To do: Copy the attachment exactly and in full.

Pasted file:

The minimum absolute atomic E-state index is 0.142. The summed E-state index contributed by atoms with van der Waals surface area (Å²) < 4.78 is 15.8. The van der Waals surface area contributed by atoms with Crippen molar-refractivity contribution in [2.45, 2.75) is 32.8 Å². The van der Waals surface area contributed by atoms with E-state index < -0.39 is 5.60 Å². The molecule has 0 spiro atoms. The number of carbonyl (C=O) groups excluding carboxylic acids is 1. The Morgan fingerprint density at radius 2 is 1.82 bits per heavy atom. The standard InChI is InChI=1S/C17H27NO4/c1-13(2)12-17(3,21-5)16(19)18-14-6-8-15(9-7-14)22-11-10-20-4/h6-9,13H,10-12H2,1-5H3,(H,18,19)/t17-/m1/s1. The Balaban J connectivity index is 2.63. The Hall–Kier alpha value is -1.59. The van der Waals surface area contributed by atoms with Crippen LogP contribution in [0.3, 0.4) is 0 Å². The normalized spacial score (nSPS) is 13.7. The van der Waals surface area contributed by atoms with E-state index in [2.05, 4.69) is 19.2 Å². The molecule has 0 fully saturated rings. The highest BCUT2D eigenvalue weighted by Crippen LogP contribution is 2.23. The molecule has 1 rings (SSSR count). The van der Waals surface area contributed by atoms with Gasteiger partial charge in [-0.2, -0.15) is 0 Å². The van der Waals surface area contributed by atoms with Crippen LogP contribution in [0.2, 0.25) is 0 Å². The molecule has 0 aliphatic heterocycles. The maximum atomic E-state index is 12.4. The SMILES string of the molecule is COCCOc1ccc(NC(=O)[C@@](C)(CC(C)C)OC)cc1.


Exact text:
The minimum absolute atomic E-state index is 0.142. The summed E-state index contributed by atoms with van der Waals surface area (Å²) < 4.78 is 15.8. The van der Waals surface area contributed by atoms with Crippen molar-refractivity contribution in [2.45, 2.75) is 32.8 Å². The van der Waals surface area contributed by atoms with E-state index < -0.39 is 5.60 Å². The molecule has 0 spiro atoms. The number of carbonyl (C=O) groups excluding carboxylic acids is 1. The Morgan fingerprint density at radius 2 is 1.82 bits per heavy atom. The standard InChI is InChI=1S/C17H27NO4/c1-13(2)12-17(3,21-5)16(19)18-14-6-8-15(9-7-14)22-11-10-20-4/h6-9,13H,10-12H2,1-5H3,(H,18,19)/t17-/m1/s1. The Balaban J connectivity index is 2.63. The Hall–Kier alpha value is -1.59. The van der Waals surface area contributed by atoms with Crippen LogP contribution in [0.3, 0.4) is 0 Å². The normalized spacial score (nSPS) is 13.7. The van der Waals surface area contributed by atoms with E-state index in [2.05, 4.69) is 19.2 Å². The molecule has 0 fully saturated rings. The highest BCUT2D eigenvalue weighted by Crippen LogP contribution is 2.23. The molecule has 1 rings (SSSR count). The van der Waals surface area contributed by atoms with Gasteiger partial charge in [-0.2, -0.15) is 0 Å². The van der Waals surface area contributed by atoms with Crippen LogP contribution in [0.2, 0.25) is 0 Å². The molecule has 0 aliphatic heterocycles. The maximum atomic E-state index is 12.4. The SMILES string of the molecule is COCCOc1ccc(NC(=O)[C@@](C)(CC(C)C)OC)cc1.